"I waste a lot of time collecting water during the dry season due to overcrowding. Since the spring is unprotected, animals can access the spring, which makes it contaminated because sometimes we find fecal matter very close to the spring. My family and I suffer from diarrhea from time to time, and medication is expensive for me," said Lois Philis Aromba, a 49-year-old farmer in Lunyinya, referring to her water source, Ngaiywa Spring.
Lois is one of 320 people in Lunyinya who depend on Ngaiywa Spring as their primary water source, but the spring cannot produce clean water in its current state. As it stands, Ngaiywa Spring provides a shadow to a past attempt at spring protection some time ago. But that attempt was not made to standard, and it quickly fell apart, leaving community members with a difficult-to-access spring and dirty water once again.
Today, the discharge pipe sits in a gaping hole surrounded by mud, clay, and green growths. Without separation between the outside environment and both ends of the pipe, the water is exposed to animal waste, soil erosion, and farm chemicals carried by runoff from the rains. As a result of depending on dirty water for daily use, community members report constant coughs, colds, and diarrhea.
When people fall ill due to consuming the spring water, families lose precious resources trying to pay for medicine and hospital visits. Time spent at home sick means time lost at work among adults and in school for children.
Access is the other major challenge at Ngaiywa Spring. Since the past construction work broke down, eroded bricks stick out at random. Without a proper drainage system, the ground beneath the pipe fills with water and silt several inches deep.
"The water point looks pathetic, and I step in dirty water to fetch water. Accessibility is difficult, especially when it is overcrowded during the dry season because people from different areas come to collect water at this point," said primary school-aged student Purity.
Ngaiywa Spring is known for its reliable water even when other springs in the area go seasonally dry, hence the crowds both Lois and Purity mention. But without a correctly placed discharge pipe and backfilled system behind it, the current pipe is missing a lot of the water the spring produces. The limited output slows community members down as they wait for their jerrycans to fill, eating away at the time they have for the rest of their daily activities.
What We Can Do:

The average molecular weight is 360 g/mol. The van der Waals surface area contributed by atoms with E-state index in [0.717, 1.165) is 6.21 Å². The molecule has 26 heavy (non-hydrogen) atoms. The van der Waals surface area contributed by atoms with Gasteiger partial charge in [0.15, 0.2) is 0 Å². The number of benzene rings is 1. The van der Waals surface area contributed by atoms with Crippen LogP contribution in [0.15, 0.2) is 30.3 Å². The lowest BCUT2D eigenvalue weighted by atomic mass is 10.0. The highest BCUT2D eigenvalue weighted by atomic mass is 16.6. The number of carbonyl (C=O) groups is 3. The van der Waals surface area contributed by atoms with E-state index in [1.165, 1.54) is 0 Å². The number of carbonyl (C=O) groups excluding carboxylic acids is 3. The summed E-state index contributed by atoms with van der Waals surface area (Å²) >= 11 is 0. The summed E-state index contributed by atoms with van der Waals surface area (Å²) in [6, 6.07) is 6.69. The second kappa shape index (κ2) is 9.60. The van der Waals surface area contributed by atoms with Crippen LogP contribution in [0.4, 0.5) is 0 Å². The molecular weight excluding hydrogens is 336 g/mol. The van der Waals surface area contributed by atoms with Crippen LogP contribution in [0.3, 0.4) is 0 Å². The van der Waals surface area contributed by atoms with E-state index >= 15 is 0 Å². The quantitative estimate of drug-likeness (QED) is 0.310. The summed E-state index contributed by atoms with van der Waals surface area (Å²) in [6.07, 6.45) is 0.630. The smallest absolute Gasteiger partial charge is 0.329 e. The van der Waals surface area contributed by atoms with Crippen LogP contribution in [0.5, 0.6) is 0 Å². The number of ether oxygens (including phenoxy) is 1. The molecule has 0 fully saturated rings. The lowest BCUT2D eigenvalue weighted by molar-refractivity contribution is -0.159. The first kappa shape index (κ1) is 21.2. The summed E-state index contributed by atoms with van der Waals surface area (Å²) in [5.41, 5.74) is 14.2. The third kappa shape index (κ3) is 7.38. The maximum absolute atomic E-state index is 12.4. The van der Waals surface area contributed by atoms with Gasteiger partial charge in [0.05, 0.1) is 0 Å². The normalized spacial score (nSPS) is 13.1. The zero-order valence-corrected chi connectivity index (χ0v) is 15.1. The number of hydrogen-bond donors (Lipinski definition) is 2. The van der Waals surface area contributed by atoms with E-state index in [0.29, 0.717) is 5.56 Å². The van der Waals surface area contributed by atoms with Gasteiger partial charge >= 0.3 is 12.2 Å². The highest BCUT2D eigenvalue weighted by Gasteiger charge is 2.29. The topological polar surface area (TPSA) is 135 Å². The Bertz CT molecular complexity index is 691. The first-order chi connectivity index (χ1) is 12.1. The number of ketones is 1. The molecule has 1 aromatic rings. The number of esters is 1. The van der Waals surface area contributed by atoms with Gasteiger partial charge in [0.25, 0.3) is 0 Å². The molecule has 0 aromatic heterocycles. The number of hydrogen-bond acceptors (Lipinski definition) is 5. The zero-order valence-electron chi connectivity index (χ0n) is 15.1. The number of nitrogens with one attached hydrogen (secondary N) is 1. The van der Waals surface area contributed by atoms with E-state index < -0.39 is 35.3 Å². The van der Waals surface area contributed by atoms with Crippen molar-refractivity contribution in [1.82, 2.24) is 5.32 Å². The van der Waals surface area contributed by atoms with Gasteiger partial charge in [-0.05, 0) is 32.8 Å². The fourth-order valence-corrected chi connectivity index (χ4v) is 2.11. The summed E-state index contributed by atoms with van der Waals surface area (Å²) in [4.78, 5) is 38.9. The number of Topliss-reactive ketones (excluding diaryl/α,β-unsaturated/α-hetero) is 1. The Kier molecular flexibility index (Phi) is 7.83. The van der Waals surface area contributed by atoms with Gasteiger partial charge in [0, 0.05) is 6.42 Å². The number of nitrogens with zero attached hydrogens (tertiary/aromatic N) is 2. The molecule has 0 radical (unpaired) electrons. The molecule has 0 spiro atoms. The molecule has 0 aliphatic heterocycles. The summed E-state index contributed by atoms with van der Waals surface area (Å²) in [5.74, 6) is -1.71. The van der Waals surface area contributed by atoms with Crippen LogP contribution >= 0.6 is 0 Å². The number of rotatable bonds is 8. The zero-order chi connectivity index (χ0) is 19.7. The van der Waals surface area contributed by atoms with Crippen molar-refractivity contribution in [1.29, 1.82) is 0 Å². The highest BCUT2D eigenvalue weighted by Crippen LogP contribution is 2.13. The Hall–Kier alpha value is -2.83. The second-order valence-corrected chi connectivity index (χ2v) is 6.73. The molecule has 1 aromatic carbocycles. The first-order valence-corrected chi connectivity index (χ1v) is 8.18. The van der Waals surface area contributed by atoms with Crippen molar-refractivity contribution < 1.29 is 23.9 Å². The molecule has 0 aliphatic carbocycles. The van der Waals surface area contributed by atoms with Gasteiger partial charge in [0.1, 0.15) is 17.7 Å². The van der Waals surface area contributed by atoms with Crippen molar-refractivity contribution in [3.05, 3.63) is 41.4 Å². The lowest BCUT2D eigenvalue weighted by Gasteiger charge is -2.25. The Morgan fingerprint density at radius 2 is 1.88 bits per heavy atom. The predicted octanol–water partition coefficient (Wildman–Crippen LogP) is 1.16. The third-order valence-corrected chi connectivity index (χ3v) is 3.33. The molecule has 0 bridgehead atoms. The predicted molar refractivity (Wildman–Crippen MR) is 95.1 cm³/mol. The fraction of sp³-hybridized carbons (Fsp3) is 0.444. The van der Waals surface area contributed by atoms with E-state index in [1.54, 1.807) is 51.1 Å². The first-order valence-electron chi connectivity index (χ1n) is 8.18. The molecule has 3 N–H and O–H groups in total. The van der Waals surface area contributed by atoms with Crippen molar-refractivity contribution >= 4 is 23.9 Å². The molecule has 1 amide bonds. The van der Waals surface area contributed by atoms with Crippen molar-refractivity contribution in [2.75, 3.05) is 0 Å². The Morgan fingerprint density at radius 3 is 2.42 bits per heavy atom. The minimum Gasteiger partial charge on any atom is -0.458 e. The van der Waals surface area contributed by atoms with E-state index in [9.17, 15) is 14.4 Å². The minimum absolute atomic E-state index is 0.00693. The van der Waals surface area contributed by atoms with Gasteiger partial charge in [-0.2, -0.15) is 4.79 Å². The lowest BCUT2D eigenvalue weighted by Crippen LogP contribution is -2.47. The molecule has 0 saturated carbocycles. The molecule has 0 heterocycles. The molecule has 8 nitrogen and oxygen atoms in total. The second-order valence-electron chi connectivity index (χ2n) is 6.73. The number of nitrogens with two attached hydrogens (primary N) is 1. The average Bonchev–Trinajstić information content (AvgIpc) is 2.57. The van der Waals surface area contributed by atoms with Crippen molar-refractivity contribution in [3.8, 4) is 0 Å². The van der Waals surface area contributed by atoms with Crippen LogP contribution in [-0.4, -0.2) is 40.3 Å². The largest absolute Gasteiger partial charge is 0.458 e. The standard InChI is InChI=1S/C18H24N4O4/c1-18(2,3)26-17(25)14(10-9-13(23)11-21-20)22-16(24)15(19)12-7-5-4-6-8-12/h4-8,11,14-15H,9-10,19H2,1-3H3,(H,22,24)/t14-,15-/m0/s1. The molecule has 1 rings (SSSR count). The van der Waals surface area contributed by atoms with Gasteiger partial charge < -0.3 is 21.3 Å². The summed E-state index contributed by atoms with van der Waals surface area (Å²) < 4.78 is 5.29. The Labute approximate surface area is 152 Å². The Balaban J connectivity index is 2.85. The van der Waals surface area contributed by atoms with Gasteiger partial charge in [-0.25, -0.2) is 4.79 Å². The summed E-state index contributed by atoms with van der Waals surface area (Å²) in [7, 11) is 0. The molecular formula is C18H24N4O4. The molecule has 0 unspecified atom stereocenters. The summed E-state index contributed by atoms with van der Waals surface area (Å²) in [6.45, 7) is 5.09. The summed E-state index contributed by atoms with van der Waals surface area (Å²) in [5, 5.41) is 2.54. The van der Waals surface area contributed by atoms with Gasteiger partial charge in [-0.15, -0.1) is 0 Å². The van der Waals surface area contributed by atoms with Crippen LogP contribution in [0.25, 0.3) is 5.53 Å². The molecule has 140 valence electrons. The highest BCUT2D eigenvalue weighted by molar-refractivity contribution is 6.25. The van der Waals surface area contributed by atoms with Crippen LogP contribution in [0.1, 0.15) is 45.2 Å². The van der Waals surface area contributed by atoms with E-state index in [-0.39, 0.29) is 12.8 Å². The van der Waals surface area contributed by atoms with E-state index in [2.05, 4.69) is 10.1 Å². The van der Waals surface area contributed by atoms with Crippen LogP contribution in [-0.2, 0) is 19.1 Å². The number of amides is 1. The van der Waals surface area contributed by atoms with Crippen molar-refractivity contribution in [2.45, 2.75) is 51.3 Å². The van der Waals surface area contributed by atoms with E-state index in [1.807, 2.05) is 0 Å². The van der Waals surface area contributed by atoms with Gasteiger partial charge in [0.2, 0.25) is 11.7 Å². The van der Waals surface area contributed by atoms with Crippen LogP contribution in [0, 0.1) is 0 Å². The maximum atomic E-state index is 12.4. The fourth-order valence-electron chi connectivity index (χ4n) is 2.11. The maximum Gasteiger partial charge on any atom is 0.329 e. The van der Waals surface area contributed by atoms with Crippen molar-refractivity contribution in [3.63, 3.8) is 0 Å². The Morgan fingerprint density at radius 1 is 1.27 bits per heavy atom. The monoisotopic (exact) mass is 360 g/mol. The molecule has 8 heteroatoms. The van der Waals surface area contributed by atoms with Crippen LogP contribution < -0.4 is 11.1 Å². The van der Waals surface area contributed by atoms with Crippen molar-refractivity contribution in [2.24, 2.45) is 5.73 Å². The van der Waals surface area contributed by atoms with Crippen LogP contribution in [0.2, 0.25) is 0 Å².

Protecting the spring will help provide access to cleaner and safer water and reduce the time people have to spend to fetch it. Construction will keep surface runoff and other contaminants out of the water. With the community’s high involvement in the process, there should be a good sense of responsibility and ownership for the new clean water source.
Fetching water is a task predominantly carried out by women and young girls. Therefore, protecting the spring and offering training and support will help empower the female members of the community by freeing up more of their time and energy to engage and invest in income-generating activities and their education.
Training on Health, Hygiene, COVID-19, and More
To hold training during the pandemic, we work closely with both community leaders and the local government to approve small groups to attend training. We ask community leaders to invite a select yet a representative group of people to attend training, which will then act as ambassadors to the rest of the community to share what they learn. We also communicate our expectations of physical distancing and wearing masks for all who choose to attend.
The training will focus on improved hygiene, health, and sanitation habits in this community. We will also have a dedicated session on COVID-19 symptoms, transmission routes, and prevention best practices.
With the community’s input, we will identify key leverage points to alter their practices at the personal, household, and community levels to affect change. This training will help ensure participants have the knowledge they need about healthy practices and their importance to make the most of their water points as soon as the water is flowing.
Our team of facilitators will use a variety of methods to train community members. Some of these methods include participatory hygiene and sanitation transformation, asset-based community development, group discussions, handouts, and demonstrations at the spring.
One of the most important issues we plan to cover is handling, storing, and treating water. Having a clean water source will be extremely helpful, but it is useless if water gets contaminated by the time it is consumed. The community and we strongly believe that all of these components will work together to improve living standards here, which will help to unlock the potential for these community members to live better, healthier lives.
We will then conduct a small series of follow-up training before transitioning to our regularly scheduled support visits throughout the year.
Training will result in the formation of a water user committee, elected by their peers, that will oversee the spring's operations and maintenance. The committee will enforce proper behavior around the spring and delegate tasks that will help preserve the site, such as building a fence and digging proper drainage channels. The fence will keep out destructive animals and unwanted waste, and the drainage will keep the area’s mosquito population at a minimum.